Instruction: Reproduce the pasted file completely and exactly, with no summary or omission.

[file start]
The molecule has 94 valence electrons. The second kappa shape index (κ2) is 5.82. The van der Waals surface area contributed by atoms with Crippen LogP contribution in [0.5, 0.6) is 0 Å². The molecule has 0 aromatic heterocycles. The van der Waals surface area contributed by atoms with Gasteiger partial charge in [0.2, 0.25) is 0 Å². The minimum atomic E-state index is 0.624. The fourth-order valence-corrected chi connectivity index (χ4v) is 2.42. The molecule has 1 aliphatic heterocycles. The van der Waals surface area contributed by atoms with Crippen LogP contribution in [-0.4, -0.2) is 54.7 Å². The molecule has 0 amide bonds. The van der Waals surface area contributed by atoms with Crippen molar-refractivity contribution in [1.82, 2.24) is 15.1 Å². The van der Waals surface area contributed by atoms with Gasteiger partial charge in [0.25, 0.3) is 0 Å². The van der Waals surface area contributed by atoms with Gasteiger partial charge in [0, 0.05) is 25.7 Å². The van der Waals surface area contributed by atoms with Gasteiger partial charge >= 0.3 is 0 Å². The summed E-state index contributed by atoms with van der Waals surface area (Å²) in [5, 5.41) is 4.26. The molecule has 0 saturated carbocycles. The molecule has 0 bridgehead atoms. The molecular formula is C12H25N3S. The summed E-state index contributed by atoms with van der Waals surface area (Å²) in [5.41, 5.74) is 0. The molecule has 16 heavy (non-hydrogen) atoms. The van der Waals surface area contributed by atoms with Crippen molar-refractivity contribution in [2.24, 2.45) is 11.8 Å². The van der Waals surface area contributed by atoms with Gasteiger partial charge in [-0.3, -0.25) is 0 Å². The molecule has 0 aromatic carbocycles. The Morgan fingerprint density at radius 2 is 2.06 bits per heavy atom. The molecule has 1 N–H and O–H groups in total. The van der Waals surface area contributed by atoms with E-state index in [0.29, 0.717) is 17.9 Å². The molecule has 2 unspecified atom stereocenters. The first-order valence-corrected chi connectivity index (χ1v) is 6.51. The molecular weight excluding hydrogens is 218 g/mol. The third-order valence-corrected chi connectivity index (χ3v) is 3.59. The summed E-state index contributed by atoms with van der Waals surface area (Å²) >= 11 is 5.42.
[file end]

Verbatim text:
The molecule has 94 valence electrons. The second kappa shape index (κ2) is 5.82. The van der Waals surface area contributed by atoms with Crippen LogP contribution in [0.5, 0.6) is 0 Å². The molecule has 0 aromatic heterocycles. The van der Waals surface area contributed by atoms with Gasteiger partial charge in [0.2, 0.25) is 0 Å². The minimum atomic E-state index is 0.624. The fourth-order valence-corrected chi connectivity index (χ4v) is 2.42. The molecule has 1 aliphatic heterocycles. The van der Waals surface area contributed by atoms with Crippen LogP contribution in [-0.4, -0.2) is 54.7 Å². The molecule has 0 amide bonds. The van der Waals surface area contributed by atoms with Crippen molar-refractivity contribution in [1.82, 2.24) is 15.1 Å². The van der Waals surface area contributed by atoms with Gasteiger partial charge in [0.25, 0.3) is 0 Å². The van der Waals surface area contributed by atoms with Gasteiger partial charge in [0, 0.05) is 25.7 Å². The van der Waals surface area contributed by atoms with Gasteiger partial charge >= 0.3 is 0 Å². The summed E-state index contributed by atoms with van der Waals surface area (Å²) in [5, 5.41) is 4.26. The molecule has 0 saturated carbocycles. The molecule has 0 bridgehead atoms. The molecular formula is C12H25N3S. The summed E-state index contributed by atoms with van der Waals surface area (Å²) in [5.41, 5.74) is 0. The molecule has 16 heavy (non-hydrogen) atoms. The van der Waals surface area contributed by atoms with Crippen molar-refractivity contribution in [2.24, 2.45) is 11.8 Å². The van der Waals surface area contributed by atoms with Gasteiger partial charge in [-0.3, -0.25) is 0 Å². The molecule has 0 aromatic carbocycles. The Morgan fingerprint density at radius 2 is 2.06 bits per heavy atom. The molecule has 1 N–H and O–H groups in total. The van der Waals surface area contributed by atoms with E-state index in [0.29, 0.717) is 17.9 Å². The molecule has 2 unspecified atom stereocenters. The first-order valence-corrected chi connectivity index (χ1v) is 6.51. The molecular weight excluding hydrogens is 218 g/mol. The third-order valence-corrected chi connectivity index (χ3v) is 3.59. The summed E-state index contributed by atoms with van der Waals surface area (Å²) >= 11 is 5.42.